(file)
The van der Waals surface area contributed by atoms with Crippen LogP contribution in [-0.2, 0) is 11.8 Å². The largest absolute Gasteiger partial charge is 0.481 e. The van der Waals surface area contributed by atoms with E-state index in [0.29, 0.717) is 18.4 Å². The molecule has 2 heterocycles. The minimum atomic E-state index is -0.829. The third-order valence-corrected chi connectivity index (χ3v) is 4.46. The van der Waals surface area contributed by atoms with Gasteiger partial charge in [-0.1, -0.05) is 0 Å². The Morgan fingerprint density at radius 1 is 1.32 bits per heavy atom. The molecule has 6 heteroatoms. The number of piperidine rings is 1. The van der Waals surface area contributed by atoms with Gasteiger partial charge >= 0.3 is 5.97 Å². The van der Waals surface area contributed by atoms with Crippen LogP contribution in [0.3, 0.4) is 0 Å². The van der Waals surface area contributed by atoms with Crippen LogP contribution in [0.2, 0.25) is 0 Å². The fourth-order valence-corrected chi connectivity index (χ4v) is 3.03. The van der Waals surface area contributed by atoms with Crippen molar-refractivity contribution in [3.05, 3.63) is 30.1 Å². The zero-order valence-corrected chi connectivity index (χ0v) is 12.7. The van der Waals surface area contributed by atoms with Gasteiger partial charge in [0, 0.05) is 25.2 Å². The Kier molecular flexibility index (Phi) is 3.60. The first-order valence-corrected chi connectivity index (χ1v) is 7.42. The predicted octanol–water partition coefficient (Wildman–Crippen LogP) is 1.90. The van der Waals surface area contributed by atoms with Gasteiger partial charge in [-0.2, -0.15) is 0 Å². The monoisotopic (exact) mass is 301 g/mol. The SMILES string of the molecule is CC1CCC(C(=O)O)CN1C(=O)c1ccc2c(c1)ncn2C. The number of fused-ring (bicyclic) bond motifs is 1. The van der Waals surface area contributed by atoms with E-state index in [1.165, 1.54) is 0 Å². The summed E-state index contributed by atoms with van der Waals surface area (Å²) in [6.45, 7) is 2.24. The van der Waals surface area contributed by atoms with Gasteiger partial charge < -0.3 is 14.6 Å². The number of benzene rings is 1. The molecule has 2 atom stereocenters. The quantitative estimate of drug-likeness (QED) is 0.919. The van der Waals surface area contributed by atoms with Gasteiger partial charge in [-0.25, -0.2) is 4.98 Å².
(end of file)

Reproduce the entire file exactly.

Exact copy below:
The van der Waals surface area contributed by atoms with Crippen LogP contribution in [-0.2, 0) is 11.8 Å². The largest absolute Gasteiger partial charge is 0.481 e. The van der Waals surface area contributed by atoms with E-state index in [0.29, 0.717) is 18.4 Å². The molecule has 2 heterocycles. The minimum atomic E-state index is -0.829. The third-order valence-corrected chi connectivity index (χ3v) is 4.46. The van der Waals surface area contributed by atoms with Gasteiger partial charge in [-0.1, -0.05) is 0 Å². The Morgan fingerprint density at radius 1 is 1.32 bits per heavy atom. The molecule has 6 heteroatoms. The number of piperidine rings is 1. The van der Waals surface area contributed by atoms with Gasteiger partial charge >= 0.3 is 5.97 Å². The van der Waals surface area contributed by atoms with Crippen LogP contribution in [0.3, 0.4) is 0 Å². The van der Waals surface area contributed by atoms with Crippen LogP contribution in [0.2, 0.25) is 0 Å². The fourth-order valence-corrected chi connectivity index (χ4v) is 3.03. The van der Waals surface area contributed by atoms with Crippen molar-refractivity contribution in [3.05, 3.63) is 30.1 Å². The zero-order valence-corrected chi connectivity index (χ0v) is 12.7. The van der Waals surface area contributed by atoms with Gasteiger partial charge in [0, 0.05) is 25.2 Å². The Kier molecular flexibility index (Phi) is 3.60. The first-order valence-corrected chi connectivity index (χ1v) is 7.42. The predicted octanol–water partition coefficient (Wildman–Crippen LogP) is 1.90. The van der Waals surface area contributed by atoms with Gasteiger partial charge in [-0.2, -0.15) is 0 Å². The monoisotopic (exact) mass is 301 g/mol. The SMILES string of the molecule is CC1CCC(C(=O)O)CN1C(=O)c1ccc2c(c1)ncn2C. The number of fused-ring (bicyclic) bond motifs is 1. The van der Waals surface area contributed by atoms with E-state index in [1.165, 1.54) is 0 Å². The summed E-state index contributed by atoms with van der Waals surface area (Å²) in [6.45, 7) is 2.24. The van der Waals surface area contributed by atoms with Gasteiger partial charge < -0.3 is 14.6 Å². The number of benzene rings is 1. The molecule has 2 atom stereocenters. The quantitative estimate of drug-likeness (QED) is 0.919. The van der Waals surface area contributed by atoms with Gasteiger partial charge in [-0.25, -0.2) is 4.98 Å².